If you truly want to be sure, you can empty the oil and coolant from the engine and examine them, which will make clear whether your engine oil and coolant have mixed somewhere.


Sign 3: Car Won't Start

When your engine isn't starting because of a bad head gasket, you're going to notice certain symptoms:

  • The engine turns over but doesn't start
  • Each time the engine rotates, the battery dies more.
  • Even when the starter catches, the engine will not ignite.
  • The engine behaves as if it doesn't have enough fuel or spark.
  • The spark plugs test fine, yet the engine still behaves as if the plugs aren't firing.

These symptoms often occur because your fouled-up head gasket has created enough of an opening in the heart of the engine that it's no longer able to build up any compression, thereby preventing any spark or combustion.

Without diving blind into the middle of the engine, the only way to test for a compression leak is to use a compression tester; an ultra-simple diagnostic tool designed to tell you if your engine has enough compression to contribute to the boom/bust cycle required to power your modern combustion engine.

Time to dig out your Tools!
Time to dig out your Tools! | Source

Two Ways to Test a Head Gasket

Coolant Pressure Test

Performing a Coolant Pressure Test will help you determine if there are any holes in your coolant system. A positive test result does not mean you definitely have a bad head gasket, but a negative result suggests you don't.

Use the video below to learn how to perform the test.

Cylinder Compression Test

As with the coolant pressure test, if you do a cylinder compression test and it shows a loss of compression in the cylinders, that doesn't necessarily mean you have a bad head gasket, but if you do have a blown head gasket you will definitely see a loss of compression in the cylinders.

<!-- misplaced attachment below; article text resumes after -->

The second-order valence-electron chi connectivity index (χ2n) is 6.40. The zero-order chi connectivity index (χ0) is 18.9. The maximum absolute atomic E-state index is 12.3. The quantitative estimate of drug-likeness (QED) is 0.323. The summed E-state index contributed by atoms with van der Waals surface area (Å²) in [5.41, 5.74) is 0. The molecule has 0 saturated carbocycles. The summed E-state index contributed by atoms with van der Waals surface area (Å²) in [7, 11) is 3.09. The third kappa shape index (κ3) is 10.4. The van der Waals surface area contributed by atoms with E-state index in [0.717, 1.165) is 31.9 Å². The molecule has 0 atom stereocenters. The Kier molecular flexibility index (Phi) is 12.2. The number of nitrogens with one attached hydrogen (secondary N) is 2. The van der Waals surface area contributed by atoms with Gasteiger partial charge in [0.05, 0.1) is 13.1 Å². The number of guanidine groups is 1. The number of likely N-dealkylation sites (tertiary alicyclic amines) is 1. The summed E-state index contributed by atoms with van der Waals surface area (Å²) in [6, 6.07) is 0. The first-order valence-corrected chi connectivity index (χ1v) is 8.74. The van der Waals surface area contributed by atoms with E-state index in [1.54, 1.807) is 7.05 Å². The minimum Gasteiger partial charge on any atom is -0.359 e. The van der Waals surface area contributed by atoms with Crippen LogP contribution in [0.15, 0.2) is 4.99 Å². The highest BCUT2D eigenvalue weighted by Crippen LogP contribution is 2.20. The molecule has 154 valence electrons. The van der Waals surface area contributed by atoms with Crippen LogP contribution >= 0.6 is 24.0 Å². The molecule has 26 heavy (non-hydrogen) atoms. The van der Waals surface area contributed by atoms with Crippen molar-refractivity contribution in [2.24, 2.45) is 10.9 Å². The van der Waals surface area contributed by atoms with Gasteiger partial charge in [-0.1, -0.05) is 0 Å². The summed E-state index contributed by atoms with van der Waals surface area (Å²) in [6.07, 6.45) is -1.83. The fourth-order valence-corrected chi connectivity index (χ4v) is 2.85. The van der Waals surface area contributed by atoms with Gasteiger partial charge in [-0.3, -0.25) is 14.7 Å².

Compression Testers are a must have for all of you DIY mechanics. Being able to quickly test the compression of an engine that has trouble starting or idling can save you days of time in diagnosis.

Review: Signs of a Blown Head Gasket

Oil and Coolant Mixed
Engine Won't Start
No Compression
White Steam from Exhaust Pipes (While Running)
White Steam from Engine Compartment (while Overheating)
Driver andor Mechanic Anxiety
No Engine Compression
No Coolant System Pressure
Engine Turns Over but Won't Start
Signs of No Spark while Spark Plugs Operational
Battery Gets Tired Quickly w/each Rotation
Unexplained Coolant Loss

Do You Want to Replace Your Head Gasket Yourself?

A more complete text tutorial for how to access and replace a head gasket on various common vehicles, will appear on my articles list in the near future. Until then, there are plenty of fancy pants mechanics on YouTube who've already made super-easy tutorial videos to help you bold DIY'ers get through such a big job.

This article is accurate and true to the best of the author’s knowledge. Content is for informational or entertainment purposes only and does not substitute for personal counsel or professional advice in business, financial, legal, or technical matters.

© 2018 Wrench Wench


Submit a Comment
  • profile image

    Ken Barnett 

    20 months ago

    The surest way to tell if your head gasket is the problem, or at least if you have coolant in your oil. Is to unscrew your oil plug (under the car on the oil pan) just enough to get a small sample (about a cup full) and drip a little bit onto a hot skillet, if it sizzles and boils a bit you have coolant, if it just smokes up the kitchen (clean up the kitchen real quick and get out of there before your wife sees what you've been doing). You can eisily test this method by mixing a couple of drops of water into some 10-40 and drip it into a hot skillet, then try some clean 10-40 to see what you are looking for.